Lesson No. 2: Psycho and the Art of Suspense

This week, we will focus on dramatic tension, suspense and the opening scene of Alfred Hitchcock’s film, Psycho, as well as the screenplay by Joseph Stefano. As you read the below opening scene in the script, notice how much attention is given to setting, tone and atmosphere. This is going to be your focus this week for your own script.




                              Joseph Stefano

                     Based on the novel by Robert Bloch

                          REVISED December 1, 1959




	Above Midtown section of the city. It is early afternoon, a 
	hot mid-summer day. The city is sun-sunblanched white and 
	its drifted-up noises are muted in blanched their own echoes. 
	We fly low, heading in a downtown direction, passing over 
	traffic-clogged streets, parking lots, white business 
	buildings, neatly patterned residential districts. As we 
	approach downtown section, the character of the city begins 
	to change. It is darker and shabby with age and industry. We 
	see railroad tracks, smokestacks, wholesale fruit-and-
	vegetable markets, old municipal buildings, empty lots.  
	vegetable The very geography seems to give us a climate of 
	nefariousness, of back-doorness, dark and shadowy. And secret.

	We fly lower and faster now, as if seeking out a specific 
	location. A skinny, high old hotel comes into view. On its 
	exposed brick side great painted letters advertise "Transients-
	Low Weekly Rates-Radio in Every Room." We pause long enough 
	to establish the shoddy character of this hotel. Its open, 
	curtainless windows, its silent resigned look so 
	characteristic of such hole-and-corner hotels. We move forward 
	with purposefulness and-toward a certain window. The sash is 
	raised as high as it can go, but the shade is pulled down to 
	three or four inches of the inside sill, as if the occupants 
	of the room within wanted privacy but needed air. We are 
	close now, so that only the lower half of the window frame 
	is in shot. No sounds come from within the room.

	Suddenly, we tip downward, go to the narrow space between 
	shade and sill, peep into the room.

	A young woman is stretched out on the mussed bed. She wears 
	a full slip, stockings, no shoes. She lies in and attitude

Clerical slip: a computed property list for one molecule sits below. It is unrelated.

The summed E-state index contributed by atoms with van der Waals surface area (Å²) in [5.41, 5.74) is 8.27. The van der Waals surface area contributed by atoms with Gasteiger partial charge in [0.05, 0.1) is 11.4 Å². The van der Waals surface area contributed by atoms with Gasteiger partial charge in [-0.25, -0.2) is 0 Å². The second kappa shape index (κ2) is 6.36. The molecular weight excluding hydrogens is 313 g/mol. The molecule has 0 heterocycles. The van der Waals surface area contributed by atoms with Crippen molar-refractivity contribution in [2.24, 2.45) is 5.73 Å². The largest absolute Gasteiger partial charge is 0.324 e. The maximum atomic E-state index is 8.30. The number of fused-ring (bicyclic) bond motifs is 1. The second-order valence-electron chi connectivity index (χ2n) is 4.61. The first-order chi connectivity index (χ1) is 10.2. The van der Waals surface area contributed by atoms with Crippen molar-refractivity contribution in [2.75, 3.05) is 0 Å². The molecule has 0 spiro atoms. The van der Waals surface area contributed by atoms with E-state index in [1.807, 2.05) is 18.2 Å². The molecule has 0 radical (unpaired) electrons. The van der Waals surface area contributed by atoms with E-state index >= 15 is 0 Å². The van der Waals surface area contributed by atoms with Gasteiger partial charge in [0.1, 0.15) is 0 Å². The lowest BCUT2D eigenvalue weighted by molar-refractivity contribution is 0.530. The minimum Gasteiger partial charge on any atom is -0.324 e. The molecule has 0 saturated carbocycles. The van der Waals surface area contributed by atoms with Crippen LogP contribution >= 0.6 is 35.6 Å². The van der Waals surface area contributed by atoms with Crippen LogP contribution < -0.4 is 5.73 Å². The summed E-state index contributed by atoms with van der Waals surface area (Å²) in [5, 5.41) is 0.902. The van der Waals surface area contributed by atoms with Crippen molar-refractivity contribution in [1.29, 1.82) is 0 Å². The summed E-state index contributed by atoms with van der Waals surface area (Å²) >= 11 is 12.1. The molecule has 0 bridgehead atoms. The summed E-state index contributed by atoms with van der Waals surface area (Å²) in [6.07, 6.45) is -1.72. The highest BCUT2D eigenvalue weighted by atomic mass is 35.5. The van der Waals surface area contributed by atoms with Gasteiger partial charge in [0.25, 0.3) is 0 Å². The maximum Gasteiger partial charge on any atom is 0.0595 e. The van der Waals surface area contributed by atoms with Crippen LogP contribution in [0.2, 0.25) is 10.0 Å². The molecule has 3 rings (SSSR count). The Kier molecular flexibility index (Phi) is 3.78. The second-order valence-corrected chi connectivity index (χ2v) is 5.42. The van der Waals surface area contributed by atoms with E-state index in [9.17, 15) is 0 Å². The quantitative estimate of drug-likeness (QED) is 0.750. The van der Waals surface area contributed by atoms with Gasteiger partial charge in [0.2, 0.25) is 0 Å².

of physical relaxation, but her face, seen in the dimness of 
	the room, betrays a certain inner-tension, worrisome 
	conflicts. She is MARY CRANE, an tension, attractive girl 
	nearing the end of her twenties and her rope.

	A man stands beside the bed, only the lower half of his figure 
	visible. We hold on this tableau for a long moment, then 
	start forward. As we pass under the window shade,

							 CUT TO:


	A small room, a slow fan buzzing on a shelf above the narrow 
	bed. A card of hotel rules is pasted on the mirror above the 
	bureau. An unopened suitcase and a woman's large, straw open-
	top handbag are on the bureau.

	On the table beside the bed there are a container of Coco-
	Cola and an unwrapped, untouched egg-salad sandwich. There 
	is no radio.

	The man standing by the bed, wearing only trousers, T-shirt 
	and sox, is SAM LOOMIS, a good-looking, sensual shirt man 
	with warm humorous eyes and a compelling smile. He is blotting 
	his neck and face with a thin towel, and is staring down at 
	Mary, a small sweet smile playing about his mouth. Mary keeps 
	her face turned away from him.

	After a moment, Sam drops the towel, sits on the bed, leans 
	over and takes Mary into his arms, kisses her long and warmly, 
	holds her with a firm possessiveness. The kiss is disturbed 
	and finally interrupted by the buzzing closeness of an 
	inconsiderate fly. Sam smiles, pulls away enough to allow 
	Mary to relax again against the pillow. He studies her, frowns